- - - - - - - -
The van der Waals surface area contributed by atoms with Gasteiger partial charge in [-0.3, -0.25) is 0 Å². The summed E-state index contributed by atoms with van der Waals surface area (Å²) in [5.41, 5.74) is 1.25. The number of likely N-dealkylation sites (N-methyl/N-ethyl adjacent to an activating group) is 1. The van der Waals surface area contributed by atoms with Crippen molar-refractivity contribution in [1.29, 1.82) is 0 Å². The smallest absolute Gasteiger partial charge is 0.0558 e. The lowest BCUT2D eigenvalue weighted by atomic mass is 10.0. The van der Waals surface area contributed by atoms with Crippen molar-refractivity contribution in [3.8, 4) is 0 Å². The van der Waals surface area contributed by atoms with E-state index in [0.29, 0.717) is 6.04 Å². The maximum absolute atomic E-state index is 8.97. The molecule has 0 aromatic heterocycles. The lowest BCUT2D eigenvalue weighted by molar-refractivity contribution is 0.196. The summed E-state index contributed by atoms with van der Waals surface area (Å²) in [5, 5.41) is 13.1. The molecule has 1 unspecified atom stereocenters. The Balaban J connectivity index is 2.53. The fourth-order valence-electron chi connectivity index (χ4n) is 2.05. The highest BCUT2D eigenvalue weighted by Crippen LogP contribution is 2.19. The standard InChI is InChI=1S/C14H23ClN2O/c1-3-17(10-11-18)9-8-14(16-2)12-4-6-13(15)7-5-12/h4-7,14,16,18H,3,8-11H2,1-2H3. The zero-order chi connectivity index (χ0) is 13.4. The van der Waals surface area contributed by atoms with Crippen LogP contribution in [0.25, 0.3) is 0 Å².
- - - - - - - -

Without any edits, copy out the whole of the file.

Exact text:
The van der Waals surface area contributed by atoms with Gasteiger partial charge in [-0.3, -0.25) is 0 Å². The summed E-state index contributed by atoms with van der Waals surface area (Å²) in [5.41, 5.74) is 1.25. The number of likely N-dealkylation sites (N-methyl/N-ethyl adjacent to an activating group) is 1. The van der Waals surface area contributed by atoms with Crippen molar-refractivity contribution in [1.29, 1.82) is 0 Å². The smallest absolute Gasteiger partial charge is 0.0558 e. The lowest BCUT2D eigenvalue weighted by atomic mass is 10.0. The van der Waals surface area contributed by atoms with Crippen molar-refractivity contribution in [3.8, 4) is 0 Å². The van der Waals surface area contributed by atoms with E-state index in [0.29, 0.717) is 6.04 Å². The maximum absolute atomic E-state index is 8.97. The molecule has 0 aromatic heterocycles. The lowest BCUT2D eigenvalue weighted by molar-refractivity contribution is 0.196. The summed E-state index contributed by atoms with van der Waals surface area (Å²) in [5, 5.41) is 13.1. The molecule has 1 unspecified atom stereocenters. The Balaban J connectivity index is 2.53. The fourth-order valence-electron chi connectivity index (χ4n) is 2.05. The highest BCUT2D eigenvalue weighted by Crippen LogP contribution is 2.19. The standard InChI is InChI=1S/C14H23ClN2O/c1-3-17(10-11-18)9-8-14(16-2)12-4-6-13(15)7-5-12/h4-7,14,16,18H,3,8-11H2,1-2H3. The zero-order chi connectivity index (χ0) is 13.4. The van der Waals surface area contributed by atoms with Crippen LogP contribution in [0.25, 0.3) is 0 Å².